It’s Time for More Action in Ukraine

The weapons and vehicles in possession of the Russians currently far outweigh those held by the Ukrainians.

The weapons and vehicles in possession of the Russians currently far outweigh those held by the Ukrainians.

Henry Santer, Copy Editor

The conflict in Ukraine has gone on long enough. As it currently stands, the U.S. has the means to help the Ukrainian government put an end to the fighting that began in early 2014. The Ukraine Freedom Support Act, which authorized setting aside funds to supply Ukraine with military equipment, was passed in mid-December, but little has been done so far with regard to following through with it and actually providing weapons or training.

Providing military support is a relatively small matter for the U.S. compared to most European countries in terms of supply capability, and for the time being, keeping the conflict at a stalemate is all that is necessary; fighting does not and should not need to be ended by military force alone, but giving the Ukrainians a way to take action allows for more time for diplomacy or further political action.

On paper, [sending weapons to Ukraine] doesn’t make much sense, because a ceasefire was signed weeks ago, but the ceasefire itself was a formality that didn’t end much of the fighting; the US military involvement could either reinforce it or aggravate the conflict.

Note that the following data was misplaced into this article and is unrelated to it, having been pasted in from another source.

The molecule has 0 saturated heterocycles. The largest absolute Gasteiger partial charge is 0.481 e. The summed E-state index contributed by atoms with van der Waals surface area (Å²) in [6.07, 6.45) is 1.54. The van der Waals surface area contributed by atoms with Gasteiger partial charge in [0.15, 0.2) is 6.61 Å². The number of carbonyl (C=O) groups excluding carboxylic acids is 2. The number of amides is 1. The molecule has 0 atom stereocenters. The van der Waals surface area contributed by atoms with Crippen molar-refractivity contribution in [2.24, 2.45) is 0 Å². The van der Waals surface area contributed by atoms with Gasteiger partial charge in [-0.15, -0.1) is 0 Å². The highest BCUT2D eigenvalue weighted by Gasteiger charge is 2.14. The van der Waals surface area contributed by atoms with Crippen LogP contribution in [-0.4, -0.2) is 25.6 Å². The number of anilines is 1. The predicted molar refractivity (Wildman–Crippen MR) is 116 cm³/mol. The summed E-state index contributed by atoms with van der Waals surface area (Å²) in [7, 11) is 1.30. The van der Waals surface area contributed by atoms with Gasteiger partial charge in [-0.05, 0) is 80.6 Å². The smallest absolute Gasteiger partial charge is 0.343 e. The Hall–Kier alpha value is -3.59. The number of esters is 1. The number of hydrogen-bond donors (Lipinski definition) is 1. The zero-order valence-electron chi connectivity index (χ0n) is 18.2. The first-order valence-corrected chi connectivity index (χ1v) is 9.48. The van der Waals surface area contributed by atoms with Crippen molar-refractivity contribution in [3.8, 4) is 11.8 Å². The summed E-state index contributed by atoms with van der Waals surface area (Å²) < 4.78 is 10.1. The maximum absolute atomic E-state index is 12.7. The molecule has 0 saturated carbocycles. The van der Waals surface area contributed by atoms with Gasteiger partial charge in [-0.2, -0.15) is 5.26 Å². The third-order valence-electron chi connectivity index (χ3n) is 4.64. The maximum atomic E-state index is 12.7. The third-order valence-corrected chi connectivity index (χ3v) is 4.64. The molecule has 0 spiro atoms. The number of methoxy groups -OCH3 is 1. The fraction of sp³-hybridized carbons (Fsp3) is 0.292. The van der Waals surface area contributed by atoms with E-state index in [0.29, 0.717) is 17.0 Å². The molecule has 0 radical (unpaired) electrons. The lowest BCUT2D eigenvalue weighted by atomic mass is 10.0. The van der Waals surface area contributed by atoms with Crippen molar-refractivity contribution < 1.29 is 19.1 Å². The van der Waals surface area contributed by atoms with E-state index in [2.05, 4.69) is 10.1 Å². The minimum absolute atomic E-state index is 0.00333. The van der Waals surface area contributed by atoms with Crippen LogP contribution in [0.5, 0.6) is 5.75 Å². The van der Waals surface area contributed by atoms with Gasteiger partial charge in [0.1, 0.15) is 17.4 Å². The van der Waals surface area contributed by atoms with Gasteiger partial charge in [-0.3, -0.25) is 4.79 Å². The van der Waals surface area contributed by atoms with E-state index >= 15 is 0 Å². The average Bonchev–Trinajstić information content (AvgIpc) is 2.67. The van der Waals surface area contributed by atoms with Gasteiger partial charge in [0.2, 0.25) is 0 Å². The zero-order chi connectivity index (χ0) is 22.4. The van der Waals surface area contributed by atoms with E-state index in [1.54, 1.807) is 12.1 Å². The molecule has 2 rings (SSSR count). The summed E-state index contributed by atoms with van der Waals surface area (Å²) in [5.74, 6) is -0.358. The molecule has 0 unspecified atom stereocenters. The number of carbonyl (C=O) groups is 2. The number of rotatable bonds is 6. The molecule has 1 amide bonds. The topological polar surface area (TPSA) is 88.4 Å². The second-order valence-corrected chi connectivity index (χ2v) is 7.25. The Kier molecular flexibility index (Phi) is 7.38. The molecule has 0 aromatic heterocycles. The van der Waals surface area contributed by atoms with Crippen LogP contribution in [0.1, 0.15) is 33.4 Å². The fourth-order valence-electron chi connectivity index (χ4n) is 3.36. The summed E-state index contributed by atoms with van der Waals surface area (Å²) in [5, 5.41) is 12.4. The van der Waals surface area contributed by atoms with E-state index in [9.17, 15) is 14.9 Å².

— junior Maya Iskandarani

Granted, throwing more firepower into eastern Europe has a considerable chance of backfiring and making the fighting more violent for some period of time, and Russia is already currently suffering from the U.S. and Europe’s trade sanctions in any case. What if waiting and letting Russia get weaker is the best course of action?

Except trade sanctions are not one sided; every country that imposes one also suffers to an extent. By freezing Russian assets in banks and imposing travel bans, the U.S. is damaging its own economy. It is in the interest of ending the conflict as soon as possible and to supply the Ukrainians with enough to ensure that they can stand their own ground. Casualties are unavoidable, but risking increasing them in the immediate future is necessary to minimize them in the long term.